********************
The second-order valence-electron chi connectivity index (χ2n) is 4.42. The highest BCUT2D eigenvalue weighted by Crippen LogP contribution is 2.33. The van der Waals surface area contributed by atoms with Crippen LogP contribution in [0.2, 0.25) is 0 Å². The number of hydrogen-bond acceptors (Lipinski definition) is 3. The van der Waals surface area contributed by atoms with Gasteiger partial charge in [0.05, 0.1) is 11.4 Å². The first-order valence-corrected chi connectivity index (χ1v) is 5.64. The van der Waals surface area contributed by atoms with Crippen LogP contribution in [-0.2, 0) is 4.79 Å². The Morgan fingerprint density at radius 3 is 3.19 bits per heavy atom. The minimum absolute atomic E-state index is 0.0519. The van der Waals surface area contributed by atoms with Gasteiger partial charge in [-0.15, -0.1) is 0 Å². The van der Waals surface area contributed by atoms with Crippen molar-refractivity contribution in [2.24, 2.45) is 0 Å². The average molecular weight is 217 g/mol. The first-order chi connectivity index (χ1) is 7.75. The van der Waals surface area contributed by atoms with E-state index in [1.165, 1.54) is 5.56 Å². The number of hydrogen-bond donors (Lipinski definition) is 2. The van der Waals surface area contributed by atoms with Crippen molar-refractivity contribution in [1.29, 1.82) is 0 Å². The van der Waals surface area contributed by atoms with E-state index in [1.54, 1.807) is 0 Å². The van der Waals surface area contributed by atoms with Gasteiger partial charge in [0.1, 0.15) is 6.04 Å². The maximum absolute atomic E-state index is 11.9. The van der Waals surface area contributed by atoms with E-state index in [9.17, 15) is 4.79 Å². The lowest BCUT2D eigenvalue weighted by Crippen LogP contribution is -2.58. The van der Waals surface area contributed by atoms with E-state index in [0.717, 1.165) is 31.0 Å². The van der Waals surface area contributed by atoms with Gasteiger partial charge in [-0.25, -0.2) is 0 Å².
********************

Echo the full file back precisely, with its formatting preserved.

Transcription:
The second-order valence-electron chi connectivity index (χ2n) is 4.42. The highest BCUT2D eigenvalue weighted by Crippen LogP contribution is 2.33. The van der Waals surface area contributed by atoms with Crippen LogP contribution in [0.2, 0.25) is 0 Å². The number of hydrogen-bond acceptors (Lipinski definition) is 3. The van der Waals surface area contributed by atoms with Gasteiger partial charge in [0.05, 0.1) is 11.4 Å². The first-order valence-corrected chi connectivity index (χ1v) is 5.64. The van der Waals surface area contributed by atoms with Crippen LogP contribution in [-0.2, 0) is 4.79 Å². The Morgan fingerprint density at radius 3 is 3.19 bits per heavy atom. The minimum absolute atomic E-state index is 0.0519. The van der Waals surface area contributed by atoms with Gasteiger partial charge in [-0.15, -0.1) is 0 Å². The van der Waals surface area contributed by atoms with Crippen molar-refractivity contribution in [2.24, 2.45) is 0 Å². The average molecular weight is 217 g/mol. The first-order chi connectivity index (χ1) is 7.75. The van der Waals surface area contributed by atoms with E-state index in [1.165, 1.54) is 5.56 Å². The number of hydrogen-bond donors (Lipinski definition) is 2. The van der Waals surface area contributed by atoms with Crippen molar-refractivity contribution in [1.29, 1.82) is 0 Å². The van der Waals surface area contributed by atoms with E-state index in [1.54, 1.807) is 0 Å². The van der Waals surface area contributed by atoms with Gasteiger partial charge in [0.1, 0.15) is 6.04 Å². The maximum absolute atomic E-state index is 11.9. The van der Waals surface area contributed by atoms with E-state index in [9.17, 15) is 4.79 Å². The lowest BCUT2D eigenvalue weighted by Crippen LogP contribution is -2.58. The van der Waals surface area contributed by atoms with E-state index in [0.717, 1.165) is 31.0 Å². The van der Waals surface area contributed by atoms with Gasteiger partial charge in [-0.25, -0.2) is 0 Å².